So yeah. Count me in.

    • Thanks for standing up Buggz. We will sing with pride, like we do when our athletes do us proud. Or just before the movie starts on big screen or the play at the theater. We will sing until the tears fall from my eyes. We will sing for our country and for it’s people.

  7. So why assume anyone who doesn’t sing the national anthem on feb 28th is unpatriotic? Just because you said so? Who made you a Prof. in patriotism. We love our country and singing the anthem or not does not prove anything. Have the radio stations and TV stations been approached to air the same appeal to the greater masses who don’t spend half their day hunched over keyboards and keypads?
    Coming up with a campaign and dissing anyone who is not interested in taking part is lame. .

    • Mwangy mwangy, chill out, take a deep breath and read the post again.

      1. My reference to the unpatriotic are the folks who have forgotten the National Anthem and are not ashamed of themselves.

      2. I’d love to be a professor of anything really, not just patriotism, but I cannot seem to even kick start my PhD. Someday though.., but for now, I’m only happy to be a Kenyan and to speak my mind. You’re welcome to do so by they way. We will certainly listen.

      3. The fact that KSLs are not advertised on billboards doesn’t mean they are not legit sweets. Radio and TV stations can come cover the event if they want to. KenyaFeb28 are beginning somewhere – with the guys hunched over keyboards and keypads, which to me seems like a cost effective way of advertising their event, no?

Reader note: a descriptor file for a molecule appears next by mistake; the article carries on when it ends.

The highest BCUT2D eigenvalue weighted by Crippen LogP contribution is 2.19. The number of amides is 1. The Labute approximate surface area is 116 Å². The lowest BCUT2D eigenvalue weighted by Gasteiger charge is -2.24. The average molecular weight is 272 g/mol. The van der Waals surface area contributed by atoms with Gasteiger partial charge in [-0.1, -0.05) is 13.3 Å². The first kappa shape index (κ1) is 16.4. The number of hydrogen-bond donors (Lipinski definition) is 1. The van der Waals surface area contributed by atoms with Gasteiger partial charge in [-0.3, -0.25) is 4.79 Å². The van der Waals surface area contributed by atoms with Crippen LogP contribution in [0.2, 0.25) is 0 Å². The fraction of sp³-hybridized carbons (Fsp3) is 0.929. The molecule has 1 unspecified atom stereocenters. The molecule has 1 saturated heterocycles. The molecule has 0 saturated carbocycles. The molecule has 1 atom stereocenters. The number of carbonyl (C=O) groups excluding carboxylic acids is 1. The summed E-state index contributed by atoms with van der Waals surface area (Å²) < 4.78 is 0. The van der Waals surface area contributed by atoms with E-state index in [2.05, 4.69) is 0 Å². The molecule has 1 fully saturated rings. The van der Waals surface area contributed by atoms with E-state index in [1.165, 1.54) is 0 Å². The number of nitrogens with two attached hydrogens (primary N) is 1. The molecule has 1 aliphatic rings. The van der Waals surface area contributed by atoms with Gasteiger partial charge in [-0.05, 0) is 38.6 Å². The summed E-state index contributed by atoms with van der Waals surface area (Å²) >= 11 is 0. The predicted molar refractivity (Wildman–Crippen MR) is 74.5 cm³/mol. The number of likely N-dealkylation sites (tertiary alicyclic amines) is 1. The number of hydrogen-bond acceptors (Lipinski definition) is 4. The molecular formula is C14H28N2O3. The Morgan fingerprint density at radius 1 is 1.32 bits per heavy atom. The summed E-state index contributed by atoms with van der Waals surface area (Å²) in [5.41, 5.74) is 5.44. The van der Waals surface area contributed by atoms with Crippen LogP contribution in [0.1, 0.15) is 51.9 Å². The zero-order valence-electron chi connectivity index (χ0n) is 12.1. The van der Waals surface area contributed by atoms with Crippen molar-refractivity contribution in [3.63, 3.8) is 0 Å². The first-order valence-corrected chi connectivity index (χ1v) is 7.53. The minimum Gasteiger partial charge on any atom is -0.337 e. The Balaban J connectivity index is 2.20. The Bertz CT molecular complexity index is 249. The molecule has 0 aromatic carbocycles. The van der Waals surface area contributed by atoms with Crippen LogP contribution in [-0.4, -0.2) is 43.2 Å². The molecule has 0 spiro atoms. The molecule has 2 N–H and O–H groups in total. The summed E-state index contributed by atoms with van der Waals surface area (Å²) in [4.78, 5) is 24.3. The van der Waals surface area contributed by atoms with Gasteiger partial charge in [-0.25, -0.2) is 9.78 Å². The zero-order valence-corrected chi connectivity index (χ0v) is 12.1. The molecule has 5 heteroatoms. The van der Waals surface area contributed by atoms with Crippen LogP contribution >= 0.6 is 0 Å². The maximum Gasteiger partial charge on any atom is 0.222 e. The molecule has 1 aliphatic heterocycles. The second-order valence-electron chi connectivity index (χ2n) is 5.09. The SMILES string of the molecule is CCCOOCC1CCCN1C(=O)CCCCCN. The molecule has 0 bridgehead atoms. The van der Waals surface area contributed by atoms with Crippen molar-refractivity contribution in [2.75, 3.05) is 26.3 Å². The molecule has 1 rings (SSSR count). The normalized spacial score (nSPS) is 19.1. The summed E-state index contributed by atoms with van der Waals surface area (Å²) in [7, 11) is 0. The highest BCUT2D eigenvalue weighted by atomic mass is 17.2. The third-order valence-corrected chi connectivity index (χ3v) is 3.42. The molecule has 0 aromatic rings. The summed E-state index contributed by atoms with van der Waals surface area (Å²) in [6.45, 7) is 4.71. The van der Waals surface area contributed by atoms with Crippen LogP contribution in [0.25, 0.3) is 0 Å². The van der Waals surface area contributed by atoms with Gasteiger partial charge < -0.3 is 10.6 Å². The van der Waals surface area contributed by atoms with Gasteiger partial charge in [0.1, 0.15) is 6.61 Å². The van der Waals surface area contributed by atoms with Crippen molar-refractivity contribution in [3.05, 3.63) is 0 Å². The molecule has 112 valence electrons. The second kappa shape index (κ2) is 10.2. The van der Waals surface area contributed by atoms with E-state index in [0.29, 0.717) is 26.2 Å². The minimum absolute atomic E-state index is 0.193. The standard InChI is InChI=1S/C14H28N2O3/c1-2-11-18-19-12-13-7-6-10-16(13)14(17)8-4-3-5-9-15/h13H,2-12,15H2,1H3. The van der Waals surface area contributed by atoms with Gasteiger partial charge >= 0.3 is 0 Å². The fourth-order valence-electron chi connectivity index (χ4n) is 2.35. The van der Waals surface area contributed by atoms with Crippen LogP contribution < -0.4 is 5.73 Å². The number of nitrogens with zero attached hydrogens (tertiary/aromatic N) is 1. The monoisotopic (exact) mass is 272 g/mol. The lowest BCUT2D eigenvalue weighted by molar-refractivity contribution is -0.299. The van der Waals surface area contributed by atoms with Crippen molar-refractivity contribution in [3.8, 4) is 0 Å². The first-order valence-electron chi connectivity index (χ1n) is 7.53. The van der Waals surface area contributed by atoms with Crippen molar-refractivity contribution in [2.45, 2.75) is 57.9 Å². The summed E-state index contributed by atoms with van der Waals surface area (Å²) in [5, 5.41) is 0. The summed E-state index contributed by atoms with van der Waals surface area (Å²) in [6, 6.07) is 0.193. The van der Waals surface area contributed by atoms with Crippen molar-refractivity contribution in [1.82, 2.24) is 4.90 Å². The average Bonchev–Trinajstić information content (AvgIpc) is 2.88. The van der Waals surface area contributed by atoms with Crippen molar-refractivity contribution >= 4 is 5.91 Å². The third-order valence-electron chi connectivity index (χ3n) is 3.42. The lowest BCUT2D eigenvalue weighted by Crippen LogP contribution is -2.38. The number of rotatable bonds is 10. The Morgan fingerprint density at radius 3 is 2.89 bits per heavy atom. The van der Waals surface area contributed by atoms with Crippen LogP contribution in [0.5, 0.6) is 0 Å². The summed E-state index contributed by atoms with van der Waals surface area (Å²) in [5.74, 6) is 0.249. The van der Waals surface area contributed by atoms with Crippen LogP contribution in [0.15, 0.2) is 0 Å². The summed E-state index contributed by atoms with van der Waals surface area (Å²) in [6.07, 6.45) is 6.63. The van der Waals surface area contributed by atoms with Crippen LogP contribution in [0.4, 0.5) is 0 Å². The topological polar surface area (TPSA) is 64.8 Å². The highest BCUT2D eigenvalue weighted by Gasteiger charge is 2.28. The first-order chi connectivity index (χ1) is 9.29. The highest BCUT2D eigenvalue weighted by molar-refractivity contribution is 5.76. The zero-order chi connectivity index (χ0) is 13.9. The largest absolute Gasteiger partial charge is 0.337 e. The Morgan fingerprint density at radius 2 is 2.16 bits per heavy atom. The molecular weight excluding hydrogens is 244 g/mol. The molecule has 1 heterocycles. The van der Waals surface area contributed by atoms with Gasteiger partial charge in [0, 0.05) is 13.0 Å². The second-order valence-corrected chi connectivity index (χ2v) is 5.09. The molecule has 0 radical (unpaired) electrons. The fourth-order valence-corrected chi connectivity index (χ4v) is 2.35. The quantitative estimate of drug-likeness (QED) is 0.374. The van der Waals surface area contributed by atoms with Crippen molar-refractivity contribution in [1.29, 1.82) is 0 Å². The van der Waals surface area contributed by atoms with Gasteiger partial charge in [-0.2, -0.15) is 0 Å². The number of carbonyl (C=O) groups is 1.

4. Finally, coming up with an event and people diss those that organize it or will take part in it is similarly lame, don’t you think?

      • Don’t get me wrong am not against free speech after all its a free country. But calling those who don’t know their national anthem unpatriotic and those not interested chicken and those who think the idea lame to be haters is abit over the top don’t you think?

        I suppose further argument is irrelevant due to the free speech part above. . . My beef was lording it over others like its an obligation to the country and absconders are betrayers of the republic. Happy singing on the 28th!

  8. I normally don’t enter such discussions but you know what…Let me toss in 2 pennies

    I’m not a fan of anything non-concrete. I’m all for bare-knuckle, hollow tip bullet laden revolution. I want people to get angry and do something that changes and I’ve said so here, here here, here and especially here(before Egypt and Tunisia).

    So the concept of singing the National Anthem should seem blunt to me. But you know what? it doesn’t. When it comes to social unity, we have the maturity level of a zygote. We’re yet to hatch. We’re yet to totally concede to our similarities and stop arguing about our differences. And everyone knows that. We need to take baby steps before we can use our legs to run, let alone kick ass.

    And this is a babystep.

    I’ll be there. And I’ll support every call for unity from now till the day all Kenyans put their tools down, pick their arms up and march to the gates of State House and tell that lazy fuck to step up or step out.